What about state and local government employees? Regulations vary both by state and by occupation. According to a 2014 report from the Center for Economic and Policy Research (CEPR), nearly half of all unionized public-sector workers across the country are firefighters, police, and teachers. Sanes and Schmitt examined the legality of public-sector collective bargaining for these professions across all 50 states and the District of Columbia, sorting into three categories: states where collective bargaining is illegal, states where it is legal, and states where no statute or case law exists. I’ve applied these categorizations to the following map; green indicates a state where collective bargaining is legal for all three occupations, and red indicates that collective bargaining is illegal for all three. Yellow states indicate a more complicated situation; hover your mouse over those to view the legal status of collective bargaining for each occupation. Remember, collective bargaining can still be severely constrained even in states where it remains legal; more on this later.
CEPR: Collective Bargaining Rights by State
In 1960, just 2% of the public-sector workers at the state/local level had the right to collective bargaining. As of 2010, 63% of the public-sector workforce had that right.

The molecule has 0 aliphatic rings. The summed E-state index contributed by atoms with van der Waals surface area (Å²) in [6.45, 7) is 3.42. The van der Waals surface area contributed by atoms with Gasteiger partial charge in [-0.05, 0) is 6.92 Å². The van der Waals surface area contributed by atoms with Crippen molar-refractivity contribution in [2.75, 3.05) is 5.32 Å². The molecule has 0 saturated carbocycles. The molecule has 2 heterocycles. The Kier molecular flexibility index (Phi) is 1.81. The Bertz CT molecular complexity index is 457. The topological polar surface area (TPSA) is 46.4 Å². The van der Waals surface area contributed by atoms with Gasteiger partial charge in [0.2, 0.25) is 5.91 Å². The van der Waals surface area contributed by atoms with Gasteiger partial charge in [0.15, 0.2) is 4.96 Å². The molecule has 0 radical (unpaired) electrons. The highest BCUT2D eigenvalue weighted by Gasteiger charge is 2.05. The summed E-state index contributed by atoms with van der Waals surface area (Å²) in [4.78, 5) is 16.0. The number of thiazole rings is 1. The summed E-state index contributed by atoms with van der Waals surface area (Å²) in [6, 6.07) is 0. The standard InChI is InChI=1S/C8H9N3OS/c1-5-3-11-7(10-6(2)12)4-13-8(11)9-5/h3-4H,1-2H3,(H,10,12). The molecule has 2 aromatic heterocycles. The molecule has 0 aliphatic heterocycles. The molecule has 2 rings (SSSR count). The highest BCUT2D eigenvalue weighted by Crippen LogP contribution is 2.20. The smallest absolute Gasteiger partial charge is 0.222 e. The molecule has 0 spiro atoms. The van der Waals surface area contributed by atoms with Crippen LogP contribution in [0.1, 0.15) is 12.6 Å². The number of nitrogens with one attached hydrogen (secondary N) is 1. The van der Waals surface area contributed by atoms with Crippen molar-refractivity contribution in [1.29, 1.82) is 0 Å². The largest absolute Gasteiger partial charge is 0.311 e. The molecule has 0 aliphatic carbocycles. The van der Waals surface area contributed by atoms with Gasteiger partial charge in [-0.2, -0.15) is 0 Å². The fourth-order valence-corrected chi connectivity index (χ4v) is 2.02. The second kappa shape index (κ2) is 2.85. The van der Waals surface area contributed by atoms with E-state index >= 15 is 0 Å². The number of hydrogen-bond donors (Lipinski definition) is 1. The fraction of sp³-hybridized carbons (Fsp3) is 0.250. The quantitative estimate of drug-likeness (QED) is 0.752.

I’ve put together a similar map to illustrate the CEPR’s compilation of the right to strike for these professions in each state. The right to strike is treated differently, as states tend to prioritize public safety. However, there is still some variation; Ohio and Hawaii permit strikes by all three, and many states allow teachers to strike. Striking rights have now been extended to around 20% of public employees in non-public safety positions.
CEPR: Right to Strike by State
How do rights associated with unionization affect worker compensation? Keefe finds that “employees covered by the right to strike earn about 2 percent to 5 percent more than those without it.” Keefe’s 2015 paper on public-sector collective bargaining argues that collective bargaining and the right to strike have led to neither public safety crises nor excessive compensation; his work also examines the effects of binding interest arbitration, mediation, fact-finding, and agency-shop provisions.
The incidence of public-sector unionization (in states where organization is permitted) may have something to do with monopsony power, the model in which a sector of the market is dominated by one employers. California’s high public employee unionization rates are consistent with public employee unionization rates in a study of 27 developed countries, which found that, just like in California, “union density is negatively correlated with education in the private sector and positively correlated in the public sector.” The prevalence of union participation for U.S. public-sector workers has led to “a floor on earnings for some lesser-skilled workers, while the earnings floor for those workers has collapsed in the private sector.” So even though average compensation for public-sector employees still lags behind the private sector, unionization of this sector has improved wage conditions for an economically vulnerable portion of the workforce.